Also, the cranium pieces didn’t seem to fit the jaws. Despite what artistic depictions show, no substantially complete skulls were found with jaw and cranium attached. Instead, they found “tiny little brains stuck on these bodies that weren’t tiny,” as Fred Grine, paleoanthropologist, noted.3 All of these unusual sizes and mixtures of human and ape-like traits indicate that the bones may not even match. Presumed males and females may have come from different species. Could these paleontologists have fabricated a new species by cobbling together parts from unrelated kinds? Did they use the imaginings of their expectations to drive them to put the pieces together? If so, it wouldn’t be the first time.4

However, what made this discovery unusual was the relatively loose and un-cemented sediment in which the bones were found. All of the bones were found in the upper 20 cm (8 inches) of cave-filling, floor sediment.2 One recent geological report said, “Hominin remains in the area are generally encased in lithified clastic sediments [weathered debris cemented together] in caves that are situated in stromatolite-rich [fossil algae mats] dolomite of the Malmani Subgroup.”2 In other words, hardened sedimentary rocks encase most of these fossils, including Lee Berger’s 2008 discovery of Australopithecus sediba only 10 miles away. That ape-like fossil was dated by secular scientists as two million years old.3,5 Finding these “naledi” fossils in un-cemented loose sediment implies these fossils may be far more recently deposited than most other finds, opening up the possibility they date to the post-Flood Ice Age and making Homo naledi only about 4,000 years old!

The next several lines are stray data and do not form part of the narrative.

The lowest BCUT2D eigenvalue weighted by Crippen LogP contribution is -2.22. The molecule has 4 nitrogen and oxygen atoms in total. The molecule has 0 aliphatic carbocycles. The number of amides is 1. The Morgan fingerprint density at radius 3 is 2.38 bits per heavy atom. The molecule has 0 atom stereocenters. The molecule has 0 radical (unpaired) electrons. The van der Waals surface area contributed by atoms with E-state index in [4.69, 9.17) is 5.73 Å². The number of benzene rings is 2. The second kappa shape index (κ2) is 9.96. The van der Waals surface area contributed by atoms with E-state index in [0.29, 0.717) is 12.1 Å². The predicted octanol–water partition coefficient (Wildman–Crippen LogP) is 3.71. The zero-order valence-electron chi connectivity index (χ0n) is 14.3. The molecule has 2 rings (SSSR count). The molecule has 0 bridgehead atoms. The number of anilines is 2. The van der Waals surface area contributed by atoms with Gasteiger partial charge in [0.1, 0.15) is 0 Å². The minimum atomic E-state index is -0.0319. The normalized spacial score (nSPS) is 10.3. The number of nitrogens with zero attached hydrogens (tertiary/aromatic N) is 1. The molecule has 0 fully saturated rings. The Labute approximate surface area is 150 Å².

The next article on this topic will examine inconsistencies with evolutionary age assignments.

References

1. Berger, L. R., et al. Homo naledi, a new species of the genus Homo from the Dinaledi Chamber, South Africa. eLife. Posted on elifesciences.org September 10, 2015, accessed October 1, 2015.
2. Dirks, P.H.G.M. et al. Geological and taphonomic context for the hominin species Homo naledi from the Dinaledi Chamber, South Africa. eLife. Posted on elifesciences.org September 10, 2015, accessed October 1, 2015.
3. Shreeve, J. 2015. Mystery man: A trove of fossils found deep in a South African cave adds a baffling new branch to the human family tree. National Geographic. 228(4): 30-57.
4. Gish, D. 1975. Man…Apes…Australopithecines…Each Uniquely Different. Acts & Facts. 4 (9).
5. Although secular science interprets these bones as 2 million years old, they were likely deposited late in the Flood year, making them about 4,500 years old.
Image credit: Copyright © 2015 National Geographic Society. Art by S. Fichtel. Sources: L. Berger and P. Schmid University of the Witwatersrand, South Africa; J. Hawks, University of Wisconsin-Madison. Adapted for use in accordance with federal copyright (fair use doctrine) law. Usage by ICR does not imply endorsement of copyright holder.

*Dr. Clarey is Research Associate at the Institute for Creation Research and received his Ph.D. in geology from Western Michigan University.

Article posted on October 15, 2015.

Advertisements
%d bloggers like this: